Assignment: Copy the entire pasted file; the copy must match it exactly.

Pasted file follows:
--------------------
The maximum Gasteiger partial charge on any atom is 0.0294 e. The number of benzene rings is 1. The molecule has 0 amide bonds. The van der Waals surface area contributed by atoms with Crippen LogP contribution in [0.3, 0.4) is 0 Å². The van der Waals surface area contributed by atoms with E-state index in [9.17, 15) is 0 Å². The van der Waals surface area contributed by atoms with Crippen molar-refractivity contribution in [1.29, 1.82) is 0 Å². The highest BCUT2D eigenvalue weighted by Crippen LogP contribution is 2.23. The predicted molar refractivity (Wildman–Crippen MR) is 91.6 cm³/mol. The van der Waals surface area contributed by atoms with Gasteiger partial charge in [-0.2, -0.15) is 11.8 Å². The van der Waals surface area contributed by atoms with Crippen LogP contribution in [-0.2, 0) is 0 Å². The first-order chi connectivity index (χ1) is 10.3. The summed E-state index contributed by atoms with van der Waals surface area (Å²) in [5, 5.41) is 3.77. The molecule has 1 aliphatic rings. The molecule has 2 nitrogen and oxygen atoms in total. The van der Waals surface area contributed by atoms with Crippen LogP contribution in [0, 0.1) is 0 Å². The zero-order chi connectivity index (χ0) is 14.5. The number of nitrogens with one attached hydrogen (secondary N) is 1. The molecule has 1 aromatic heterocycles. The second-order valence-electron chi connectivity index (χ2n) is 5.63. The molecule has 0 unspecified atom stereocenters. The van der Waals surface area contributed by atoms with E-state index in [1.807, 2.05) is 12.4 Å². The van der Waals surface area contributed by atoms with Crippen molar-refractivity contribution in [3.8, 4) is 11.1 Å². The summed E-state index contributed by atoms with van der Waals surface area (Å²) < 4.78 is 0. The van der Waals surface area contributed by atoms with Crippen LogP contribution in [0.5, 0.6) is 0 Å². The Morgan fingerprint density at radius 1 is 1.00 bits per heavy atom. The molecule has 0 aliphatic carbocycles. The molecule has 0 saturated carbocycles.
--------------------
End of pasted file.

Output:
The maximum Gasteiger partial charge on any atom is 0.0294 e. The number of benzene rings is 1. The molecule has 0 amide bonds. The van der Waals surface area contributed by atoms with Crippen LogP contribution in [0.3, 0.4) is 0 Å². The van der Waals surface area contributed by atoms with E-state index in [9.17, 15) is 0 Å². The van der Waals surface area contributed by atoms with Crippen molar-refractivity contribution in [1.29, 1.82) is 0 Å². The highest BCUT2D eigenvalue weighted by Crippen LogP contribution is 2.23. The predicted molar refractivity (Wildman–Crippen MR) is 91.6 cm³/mol. The van der Waals surface area contributed by atoms with Gasteiger partial charge in [-0.2, -0.15) is 11.8 Å². The van der Waals surface area contributed by atoms with Crippen LogP contribution in [-0.2, 0) is 0 Å². The first-order chi connectivity index (χ1) is 10.3. The summed E-state index contributed by atoms with van der Waals surface area (Å²) in [5, 5.41) is 3.77. The molecule has 1 aliphatic rings. The molecule has 2 nitrogen and oxygen atoms in total. The van der Waals surface area contributed by atoms with Crippen LogP contribution in [0, 0.1) is 0 Å². The zero-order chi connectivity index (χ0) is 14.5. The number of nitrogens with one attached hydrogen (secondary N) is 1. The molecule has 1 aromatic heterocycles. The second-order valence-electron chi connectivity index (χ2n) is 5.63. The molecule has 0 unspecified atom stereocenters. The van der Waals surface area contributed by atoms with E-state index in [1.807, 2.05) is 12.4 Å². The van der Waals surface area contributed by atoms with Crippen molar-refractivity contribution in [3.8, 4) is 11.1 Å². The summed E-state index contributed by atoms with van der Waals surface area (Å²) < 4.78 is 0. The van der Waals surface area contributed by atoms with Crippen LogP contribution in [0.5, 0.6) is 0 Å². The Morgan fingerprint density at radius 1 is 1.00 bits per heavy atom. The molecule has 0 aliphatic carbocycles. The molecule has 0 saturated carbocycles.